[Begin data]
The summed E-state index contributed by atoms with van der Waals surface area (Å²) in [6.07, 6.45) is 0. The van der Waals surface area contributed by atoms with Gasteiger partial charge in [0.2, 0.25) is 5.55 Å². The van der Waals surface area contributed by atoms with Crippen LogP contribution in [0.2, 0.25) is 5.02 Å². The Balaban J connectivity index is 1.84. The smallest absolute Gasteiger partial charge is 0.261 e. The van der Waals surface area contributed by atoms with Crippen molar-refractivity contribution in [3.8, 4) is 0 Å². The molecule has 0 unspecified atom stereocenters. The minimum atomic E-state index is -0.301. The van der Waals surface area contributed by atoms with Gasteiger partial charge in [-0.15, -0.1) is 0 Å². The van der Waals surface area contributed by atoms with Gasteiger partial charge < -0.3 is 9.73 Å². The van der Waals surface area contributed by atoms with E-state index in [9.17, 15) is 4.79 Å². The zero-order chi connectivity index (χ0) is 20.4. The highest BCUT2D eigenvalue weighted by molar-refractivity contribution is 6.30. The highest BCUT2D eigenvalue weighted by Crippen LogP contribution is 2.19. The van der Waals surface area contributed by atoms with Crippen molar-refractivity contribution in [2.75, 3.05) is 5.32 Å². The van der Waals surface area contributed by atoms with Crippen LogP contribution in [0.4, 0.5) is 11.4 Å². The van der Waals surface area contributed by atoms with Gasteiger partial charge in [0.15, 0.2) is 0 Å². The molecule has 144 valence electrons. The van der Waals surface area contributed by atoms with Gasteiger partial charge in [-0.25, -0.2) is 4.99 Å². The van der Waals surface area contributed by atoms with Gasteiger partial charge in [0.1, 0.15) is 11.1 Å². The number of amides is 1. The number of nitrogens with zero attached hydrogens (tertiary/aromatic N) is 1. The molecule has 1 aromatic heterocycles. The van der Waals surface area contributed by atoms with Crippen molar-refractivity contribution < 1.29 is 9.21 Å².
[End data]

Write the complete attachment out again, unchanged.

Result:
The summed E-state index contributed by atoms with van der Waals surface area (Å²) in [6.07, 6.45) is 0. The van der Waals surface area contributed by atoms with Gasteiger partial charge in [0.2, 0.25) is 5.55 Å². The van der Waals surface area contributed by atoms with Crippen LogP contribution in [0.2, 0.25) is 5.02 Å². The Balaban J connectivity index is 1.84. The smallest absolute Gasteiger partial charge is 0.261 e. The van der Waals surface area contributed by atoms with Crippen molar-refractivity contribution in [3.8, 4) is 0 Å². The molecule has 0 unspecified atom stereocenters. The minimum atomic E-state index is -0.301. The van der Waals surface area contributed by atoms with Gasteiger partial charge in [-0.15, -0.1) is 0 Å². The van der Waals surface area contributed by atoms with Gasteiger partial charge < -0.3 is 9.73 Å². The van der Waals surface area contributed by atoms with E-state index in [9.17, 15) is 4.79 Å². The zero-order chi connectivity index (χ0) is 20.4. The highest BCUT2D eigenvalue weighted by molar-refractivity contribution is 6.30. The highest BCUT2D eigenvalue weighted by Crippen LogP contribution is 2.19. The van der Waals surface area contributed by atoms with Crippen molar-refractivity contribution in [2.75, 3.05) is 5.32 Å². The van der Waals surface area contributed by atoms with Crippen LogP contribution in [0.4, 0.5) is 11.4 Å². The van der Waals surface area contributed by atoms with Gasteiger partial charge in [0.15, 0.2) is 0 Å². The molecule has 144 valence electrons. The van der Waals surface area contributed by atoms with Gasteiger partial charge in [-0.25, -0.2) is 4.99 Å². The van der Waals surface area contributed by atoms with Gasteiger partial charge in [0.1, 0.15) is 11.1 Å². The number of amides is 1. The number of nitrogens with zero attached hydrogens (tertiary/aromatic N) is 1. The molecule has 1 aromatic heterocycles. The van der Waals surface area contributed by atoms with Crippen molar-refractivity contribution < 1.29 is 9.21 Å².